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Individual's beliefs about and confidence in his ability to perform a certain behavior or take action


  1. Individual's beliefs about and confidence in his ability to perform a certain behavior or take action. Self-efficacy influences what behaviors we choose to perform, the amount of effort we expend on performing those behaviors, how long we persist in performing a behavior, and how we feel about particular behaviors. Self-efficacy is developed through direct or vicarious experience, verbal or social persuasion, and physiological reactions/feedback. Perceived self-efficacy is a concept common to many theories of Health Behavior, but is most directly related to Social Cognitive Theory.
  2. Individual's beliefs about how serious a disease or its physical and social consequences are. "Perceived severity" is a key construct of the Health Belief Model.
  3. Individual's beliefs about how vulnerable, or at risk, he or she is to getting a particular disease or of being affected by a particular health outcome. "Perceived susceptibility" is a key construct of the Health Belief Model.
  4. Combination of perceived severity and perceived susceptibility. An individual's beliefs about his perceived susceptibility to a disease and the perceived severity of that disease combine to form his overall beliefs about the level of threat that disease poses for him.
  5. Implementing a program or program components on a smaller scale, in a setting similar to where the program will be fully implemented and with a population similar to the planned target population. Pilot testing allows program planners to identify and correct problems with the intervention strategies before they are fully implemented.
  6. Actions or endeavors individuals or groups engage in in order to alter public opinion in favor or in opposition to a certain policy."
  7. Community health methods that are used to help change behavior in groups of people." Population-based approaches use a defined community or population as their organizing principle for preventive action over individuals, and they focus on addressing population-level processes that influence health. Population-based approaches include policy development and advocacy, organizational change, community development and empowerment.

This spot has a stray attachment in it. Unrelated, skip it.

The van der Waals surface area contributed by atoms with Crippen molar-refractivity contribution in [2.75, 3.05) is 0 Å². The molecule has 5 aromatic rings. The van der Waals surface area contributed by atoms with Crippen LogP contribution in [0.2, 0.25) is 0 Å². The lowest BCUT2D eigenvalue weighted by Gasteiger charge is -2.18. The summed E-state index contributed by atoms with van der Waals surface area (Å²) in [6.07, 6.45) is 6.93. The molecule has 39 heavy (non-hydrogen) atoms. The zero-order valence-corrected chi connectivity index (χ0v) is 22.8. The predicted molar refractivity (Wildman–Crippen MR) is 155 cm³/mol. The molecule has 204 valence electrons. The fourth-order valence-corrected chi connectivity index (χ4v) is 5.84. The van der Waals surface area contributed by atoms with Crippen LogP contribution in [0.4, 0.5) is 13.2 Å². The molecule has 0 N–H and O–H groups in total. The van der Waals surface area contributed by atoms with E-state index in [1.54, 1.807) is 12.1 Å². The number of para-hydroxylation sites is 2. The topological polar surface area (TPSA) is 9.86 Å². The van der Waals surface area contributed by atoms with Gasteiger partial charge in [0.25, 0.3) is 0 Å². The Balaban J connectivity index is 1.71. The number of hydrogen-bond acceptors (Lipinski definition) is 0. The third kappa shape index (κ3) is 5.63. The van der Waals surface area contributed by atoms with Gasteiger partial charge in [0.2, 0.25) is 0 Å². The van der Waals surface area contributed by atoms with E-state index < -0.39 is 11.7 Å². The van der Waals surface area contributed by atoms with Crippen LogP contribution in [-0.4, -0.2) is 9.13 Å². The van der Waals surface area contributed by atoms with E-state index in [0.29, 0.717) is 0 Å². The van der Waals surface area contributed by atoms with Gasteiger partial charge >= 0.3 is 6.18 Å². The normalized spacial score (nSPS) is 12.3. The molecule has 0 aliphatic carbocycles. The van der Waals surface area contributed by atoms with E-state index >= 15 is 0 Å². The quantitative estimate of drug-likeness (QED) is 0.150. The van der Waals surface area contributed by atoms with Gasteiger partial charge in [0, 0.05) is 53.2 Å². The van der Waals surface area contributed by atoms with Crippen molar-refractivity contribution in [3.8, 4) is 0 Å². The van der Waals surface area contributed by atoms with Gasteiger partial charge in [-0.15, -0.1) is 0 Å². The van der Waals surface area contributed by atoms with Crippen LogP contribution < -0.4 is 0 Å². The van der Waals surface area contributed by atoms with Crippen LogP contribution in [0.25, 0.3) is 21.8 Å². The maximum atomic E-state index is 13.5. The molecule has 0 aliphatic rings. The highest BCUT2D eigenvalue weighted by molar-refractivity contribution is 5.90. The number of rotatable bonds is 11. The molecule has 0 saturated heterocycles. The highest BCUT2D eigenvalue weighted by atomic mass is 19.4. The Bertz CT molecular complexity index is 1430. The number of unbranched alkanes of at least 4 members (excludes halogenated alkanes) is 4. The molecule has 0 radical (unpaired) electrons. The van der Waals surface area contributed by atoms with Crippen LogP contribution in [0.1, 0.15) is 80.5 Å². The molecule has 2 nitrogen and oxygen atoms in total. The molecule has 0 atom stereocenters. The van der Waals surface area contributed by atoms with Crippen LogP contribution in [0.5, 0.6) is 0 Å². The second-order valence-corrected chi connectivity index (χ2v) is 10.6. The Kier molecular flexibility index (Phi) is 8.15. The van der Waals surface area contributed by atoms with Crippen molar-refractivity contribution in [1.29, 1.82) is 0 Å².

8. Most well-known health program planning model. In PRECEDE-PROCEED a program planner begins by identifying the desired outcome of the program and working backwards to discover strategies for reaching that outcome. PRECEDE stands for p redisposing, r einforcing and e nabling c onstructs in e ducational/ecological d iagnosis and e valuation, and includes various stages of assessment and planning. PROCEED stands for p olicy, r egulatory, and o rganizational c onstructs in e ducational and e nvironmental d evelopment and deals mainly with program implementation and evaluation.
  9. Phase 1, social assessment and situational analysis, involves engaging the target population to identify general indicators of quality of life. Phase 2, epidemiological assessment, includes identifying specific health goals or problems that contribute to or interact with the social goals or problems identified in phase 1. Phase 3, behavioral and environmental assessment, involves identifying and prioritizing behavioral and environmental determinants of the specific health problems identified in phase 2. Phase 4, educational and ecological assessment, includes identifying and prioritizing predisposing, reinforcing and enabling factors that are related to the behavioral and environmental determinants. " Predisposing factors include a person's or population's knowledge, attitudes, beliefs, values and perceptions that facilitate or hinder motivation for change." Reinforcing factors are "the rewards received and the feedback the learner receives from others following adoption of a behavior." " Enabling factors are those skills, resources or barriers that can help or hinder the desired behavioral changes as well as environmental changes." Phase 5, intervention alignment and administrative and policy assessment, involves "intervention matching, mapping, and patching" to determine which program components and activities are needed to target the factors identified in the previous stages and determining whether or not the program has the policy, organizational and administrative capacity to do them. In phase 6, implementation occurs. Phase 7 includes process evaluation, phase 8 includes impact evaluation, and phase 9 includes outcome evaluation.
  10. Characteristics or variables that predict or otherwise help to explain a particular behavioral, health or other outcome

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